Russia is another major actor in the Balkans. Russia and Serbia have historically been very close, as they are bound by Slavic ethnicity and Orthodox religion.
In the 1990’s Russia supported Serbia but could only help to the extent that it could and at that time, in terms of military power and diplomatic strength, Russia was not at its best.
Over the last few years, Russia's various actions in the region such as its unwarranted involvement in national issues of Montenegro and Greece, its engagement with Serbs in different countries and its networks under various names all over the Balkans have become a source of suspicion and concern for many.
As regards the war in Ukraine and Russia-West tensions, Serbia appears to have positioned itself closer to Russia. It has not joined sanctions. Serbia has also benefited economically by making favorable deals with Russia, such as the one for purchase of Russian natural gas.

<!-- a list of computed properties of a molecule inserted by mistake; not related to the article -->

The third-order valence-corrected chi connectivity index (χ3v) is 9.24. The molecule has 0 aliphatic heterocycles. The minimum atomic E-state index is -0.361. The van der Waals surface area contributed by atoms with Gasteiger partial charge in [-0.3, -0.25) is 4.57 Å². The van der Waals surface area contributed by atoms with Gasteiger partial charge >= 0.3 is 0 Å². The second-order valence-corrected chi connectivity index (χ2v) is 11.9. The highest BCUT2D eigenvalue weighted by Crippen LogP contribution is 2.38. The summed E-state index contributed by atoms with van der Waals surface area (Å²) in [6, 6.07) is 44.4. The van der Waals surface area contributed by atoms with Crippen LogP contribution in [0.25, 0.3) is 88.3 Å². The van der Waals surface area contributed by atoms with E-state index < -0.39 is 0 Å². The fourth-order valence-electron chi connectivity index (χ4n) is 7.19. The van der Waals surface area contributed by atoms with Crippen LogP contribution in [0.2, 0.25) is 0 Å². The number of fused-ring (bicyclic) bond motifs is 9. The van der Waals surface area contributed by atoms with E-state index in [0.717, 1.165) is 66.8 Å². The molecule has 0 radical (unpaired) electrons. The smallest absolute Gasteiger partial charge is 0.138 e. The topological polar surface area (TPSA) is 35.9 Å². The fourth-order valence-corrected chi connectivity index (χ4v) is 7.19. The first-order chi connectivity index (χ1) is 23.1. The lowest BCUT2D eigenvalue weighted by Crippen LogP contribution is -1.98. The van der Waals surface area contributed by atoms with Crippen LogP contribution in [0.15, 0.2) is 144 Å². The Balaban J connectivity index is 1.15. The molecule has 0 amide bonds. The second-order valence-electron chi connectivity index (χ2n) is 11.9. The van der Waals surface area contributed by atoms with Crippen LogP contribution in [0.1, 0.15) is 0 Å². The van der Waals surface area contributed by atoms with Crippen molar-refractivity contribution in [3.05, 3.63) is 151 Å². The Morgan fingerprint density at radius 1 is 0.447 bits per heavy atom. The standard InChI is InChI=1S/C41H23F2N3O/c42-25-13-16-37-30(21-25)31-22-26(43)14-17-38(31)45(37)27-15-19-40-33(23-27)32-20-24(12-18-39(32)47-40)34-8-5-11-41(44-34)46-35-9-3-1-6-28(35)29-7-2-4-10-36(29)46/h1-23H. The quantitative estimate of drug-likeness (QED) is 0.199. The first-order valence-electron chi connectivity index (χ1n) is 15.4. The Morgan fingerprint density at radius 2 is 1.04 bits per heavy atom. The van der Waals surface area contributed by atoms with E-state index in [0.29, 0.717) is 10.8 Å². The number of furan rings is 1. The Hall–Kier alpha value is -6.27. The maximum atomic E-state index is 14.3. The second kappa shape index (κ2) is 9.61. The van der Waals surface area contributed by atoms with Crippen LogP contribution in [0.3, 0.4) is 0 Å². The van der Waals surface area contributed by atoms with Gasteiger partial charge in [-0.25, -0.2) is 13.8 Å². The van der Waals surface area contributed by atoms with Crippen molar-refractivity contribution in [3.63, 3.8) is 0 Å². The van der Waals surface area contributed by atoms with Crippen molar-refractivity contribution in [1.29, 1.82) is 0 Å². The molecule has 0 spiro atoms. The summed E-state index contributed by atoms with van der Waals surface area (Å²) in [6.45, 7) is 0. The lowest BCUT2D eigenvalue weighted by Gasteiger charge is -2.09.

Despite that, as an EU membership hopeful, Serbia is careful not to put all its eggs in Russia's basket. It does not wish to alienate the West. Besides, Serbia is also not happy with Russia frequently citing Kosovo as a supportive case to its claims over Ukraine’s eastern provinces.
Other countries, among them Türkiye and China, are also active in the region especially in the economic sphere.
Another potential spot in the Balkans where tensions may once more flare into something big is Bosnia. Milorad Dodik, the nationalist Bosnian Serb leader, is not hiding his secessionist agenda and he has strong support among the Bosnian Serbs.
The 1995 Dayton Accords, which ended the Bosnian War, established a very complicated administrative system with the Federation of Bosnia and Herzegovina and the Republika Srpska. Some argue that the Dayton system is outdated and should be at least reviewed. But then, everyone is seriously concerned with risks and consequences of opening Pandora's Box.